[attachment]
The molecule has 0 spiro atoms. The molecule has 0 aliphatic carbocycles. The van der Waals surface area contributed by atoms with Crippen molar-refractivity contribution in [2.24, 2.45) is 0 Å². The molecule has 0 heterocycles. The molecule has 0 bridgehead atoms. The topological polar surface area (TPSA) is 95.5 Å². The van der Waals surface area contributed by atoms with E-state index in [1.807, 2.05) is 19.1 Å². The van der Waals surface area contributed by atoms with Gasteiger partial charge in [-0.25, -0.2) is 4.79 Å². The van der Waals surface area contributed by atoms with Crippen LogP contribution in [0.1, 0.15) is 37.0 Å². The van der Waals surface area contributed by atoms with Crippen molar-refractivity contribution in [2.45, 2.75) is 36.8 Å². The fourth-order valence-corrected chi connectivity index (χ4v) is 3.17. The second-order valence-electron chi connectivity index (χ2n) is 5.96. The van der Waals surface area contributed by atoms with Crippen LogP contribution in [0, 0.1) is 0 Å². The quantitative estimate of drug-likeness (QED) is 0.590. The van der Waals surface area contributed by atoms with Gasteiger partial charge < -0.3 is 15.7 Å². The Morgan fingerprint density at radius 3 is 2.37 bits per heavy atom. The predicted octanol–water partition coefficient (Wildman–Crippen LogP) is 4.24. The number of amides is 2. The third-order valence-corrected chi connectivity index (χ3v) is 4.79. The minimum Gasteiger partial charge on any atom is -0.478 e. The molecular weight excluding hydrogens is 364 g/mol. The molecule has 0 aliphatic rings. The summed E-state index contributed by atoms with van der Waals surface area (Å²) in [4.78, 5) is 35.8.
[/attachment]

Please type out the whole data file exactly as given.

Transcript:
The molecule has 0 spiro atoms. The molecule has 0 aliphatic carbocycles. The van der Waals surface area contributed by atoms with Crippen molar-refractivity contribution in [2.24, 2.45) is 0 Å². The molecule has 0 heterocycles. The molecule has 0 bridgehead atoms. The topological polar surface area (TPSA) is 95.5 Å². The van der Waals surface area contributed by atoms with E-state index in [1.807, 2.05) is 19.1 Å². The van der Waals surface area contributed by atoms with Gasteiger partial charge in [-0.25, -0.2) is 4.79 Å². The van der Waals surface area contributed by atoms with Crippen LogP contribution in [0.1, 0.15) is 37.0 Å². The van der Waals surface area contributed by atoms with Crippen molar-refractivity contribution in [2.45, 2.75) is 36.8 Å². The fourth-order valence-corrected chi connectivity index (χ4v) is 3.17. The second-order valence-electron chi connectivity index (χ2n) is 5.96. The van der Waals surface area contributed by atoms with Crippen LogP contribution in [0, 0.1) is 0 Å². The quantitative estimate of drug-likeness (QED) is 0.590. The van der Waals surface area contributed by atoms with Gasteiger partial charge < -0.3 is 15.7 Å². The Morgan fingerprint density at radius 3 is 2.37 bits per heavy atom. The predicted octanol–water partition coefficient (Wildman–Crippen LogP) is 4.24. The number of amides is 2. The third-order valence-corrected chi connectivity index (χ3v) is 4.79. The minimum Gasteiger partial charge on any atom is -0.478 e. The molecular weight excluding hydrogens is 364 g/mol. The molecule has 0 aliphatic rings. The summed E-state index contributed by atoms with van der Waals surface area (Å²) in [4.78, 5) is 35.8.